As in, really skeptical.
While fantastically entertaining and beautifully designed, most of these apps fail what I’d call the Reality Test: they are inferior to learning the old-fashioned way, with your brain, body and the good old physical world. (Besides, as South Park wisely pointed out, there’s a slight but crucial difference between being skilled at Guitar Hero and being skilled at guitar.)
Then came last night.
Let me set the scene for you: it’s 10 p.m. and the temperature here in northeastern Ohio is approximately minus-478 degrees. School for tomorrow has been officially canceled. Jen and I are hanging out downstairs; the three girls are upstairs in full snow-day celebration mode, reveling in the unexpected late bedtime, the joy of no classes, pure freedom.
But something’s wrong. It’s too quiet. Then I hear a faint trumpet call, followed by yells of delight.
“What’s going on up there?” I ask. That’s when Jen tells me.
“They’re learning Spanish,” she says. “On an app.”
The truth tumbles out: the app (which is free) is called DuoLingo, and Jen has been secretly addicted for a few days, playing every spare moment. She’s already past 400 points, she tells me, and she can’t wait to get back to it, having just selected INSANE as her new daily level of practice time. And now it seems her new obsession has traveled, like a rogue virus, to the kids.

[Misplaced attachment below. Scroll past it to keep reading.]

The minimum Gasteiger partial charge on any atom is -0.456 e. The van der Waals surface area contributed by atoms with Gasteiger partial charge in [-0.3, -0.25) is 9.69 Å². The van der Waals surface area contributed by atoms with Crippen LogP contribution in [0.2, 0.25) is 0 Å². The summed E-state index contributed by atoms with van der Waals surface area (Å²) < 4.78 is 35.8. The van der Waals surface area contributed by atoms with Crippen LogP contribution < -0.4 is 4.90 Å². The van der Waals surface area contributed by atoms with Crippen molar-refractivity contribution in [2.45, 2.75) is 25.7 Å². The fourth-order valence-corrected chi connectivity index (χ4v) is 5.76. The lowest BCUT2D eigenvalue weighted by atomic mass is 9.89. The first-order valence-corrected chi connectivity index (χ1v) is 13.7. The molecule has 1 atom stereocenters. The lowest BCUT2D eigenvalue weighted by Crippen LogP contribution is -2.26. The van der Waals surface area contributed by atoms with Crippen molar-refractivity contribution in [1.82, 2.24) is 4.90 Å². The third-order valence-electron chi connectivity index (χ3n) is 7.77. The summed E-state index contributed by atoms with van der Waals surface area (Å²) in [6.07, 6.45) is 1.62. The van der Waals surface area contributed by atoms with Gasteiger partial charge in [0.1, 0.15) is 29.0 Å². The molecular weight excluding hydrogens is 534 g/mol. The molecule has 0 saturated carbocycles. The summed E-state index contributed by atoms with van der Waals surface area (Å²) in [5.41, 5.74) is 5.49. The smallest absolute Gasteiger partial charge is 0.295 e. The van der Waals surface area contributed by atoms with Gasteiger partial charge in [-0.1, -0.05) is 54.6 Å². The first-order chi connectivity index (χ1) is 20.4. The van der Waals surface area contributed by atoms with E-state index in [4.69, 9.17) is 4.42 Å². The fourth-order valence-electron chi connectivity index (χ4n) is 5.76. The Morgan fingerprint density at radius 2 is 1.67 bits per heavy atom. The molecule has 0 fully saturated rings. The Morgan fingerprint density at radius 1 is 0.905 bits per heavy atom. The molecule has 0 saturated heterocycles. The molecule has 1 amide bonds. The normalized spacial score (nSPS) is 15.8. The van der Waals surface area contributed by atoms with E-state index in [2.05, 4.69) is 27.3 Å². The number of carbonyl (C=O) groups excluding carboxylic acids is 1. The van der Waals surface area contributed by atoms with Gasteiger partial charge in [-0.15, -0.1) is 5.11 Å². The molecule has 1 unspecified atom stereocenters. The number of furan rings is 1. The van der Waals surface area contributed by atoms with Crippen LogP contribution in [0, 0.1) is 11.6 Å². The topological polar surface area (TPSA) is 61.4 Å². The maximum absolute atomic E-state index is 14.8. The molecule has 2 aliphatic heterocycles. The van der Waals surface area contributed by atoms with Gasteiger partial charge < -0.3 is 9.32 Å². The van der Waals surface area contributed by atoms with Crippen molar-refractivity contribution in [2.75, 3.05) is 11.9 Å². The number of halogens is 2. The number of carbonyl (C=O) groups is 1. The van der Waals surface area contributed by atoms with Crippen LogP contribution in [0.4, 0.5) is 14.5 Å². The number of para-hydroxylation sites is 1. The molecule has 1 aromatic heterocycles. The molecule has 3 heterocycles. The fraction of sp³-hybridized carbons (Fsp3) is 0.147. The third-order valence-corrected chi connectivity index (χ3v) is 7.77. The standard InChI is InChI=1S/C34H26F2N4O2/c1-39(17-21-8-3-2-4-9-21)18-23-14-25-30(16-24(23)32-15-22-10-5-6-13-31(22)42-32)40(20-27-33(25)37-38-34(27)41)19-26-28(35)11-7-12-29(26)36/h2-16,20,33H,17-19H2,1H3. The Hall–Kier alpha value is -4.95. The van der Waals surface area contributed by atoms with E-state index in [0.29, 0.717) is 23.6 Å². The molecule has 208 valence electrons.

At first glance, DuoLingo doesn’t seem like much. You pick a level, and the a friendly voice poses a series of translation puzzles. Sometimes you are asked to speak a sentence. Sometimes you type what you hear, or pick the right translation from a series of options.
The secret to its appeal is the way it combines this sense of fun with smart individualized coaching. It nudges you to the edges of your ability and keeps you there, looping over material in various ways until you have it dialed in. Instead of tediously memorizing lists of words, you spend time solving tiny, engaging puzzles. Add in the razzle dazzle of medals, points, social competition and happy trumpets, and you’ve basically got a nutritional version of Candy Crush.
The other secret has less to do with the app and more to do with the nature of the skill itself. Language, unlike many other skills, is basically a massive interconnected ocean of information. DuoLingo works because it gives us space to splash around in that ocean, see what works, and repeat. It does exactly what a skilled coach does: creates a gamelike environment that keeps us reaching, over and over again, toward mastery. (Or, if you’re Jen, reaching for a reason to propose a family vacation to Spain.)
So does it work? Users (like this Slate writer) seem fairly ecstatic. I found this study (financed by DuoLingo’s parent company but conducted independently) showing that DuoLingo users learned the equivalent of a college semester in 34 hours. Around our house, the trash-talking has already started: Katie has promised to defeat her mother in the levels race.
So here’s the next question: What else am I missing? What other learning apps are useful? (Has anybody tried Coach’s Eye, for instance?) I’d love to start building a list of learning apps that actually work. Please feel free to add any of your recommendations in the comments section below.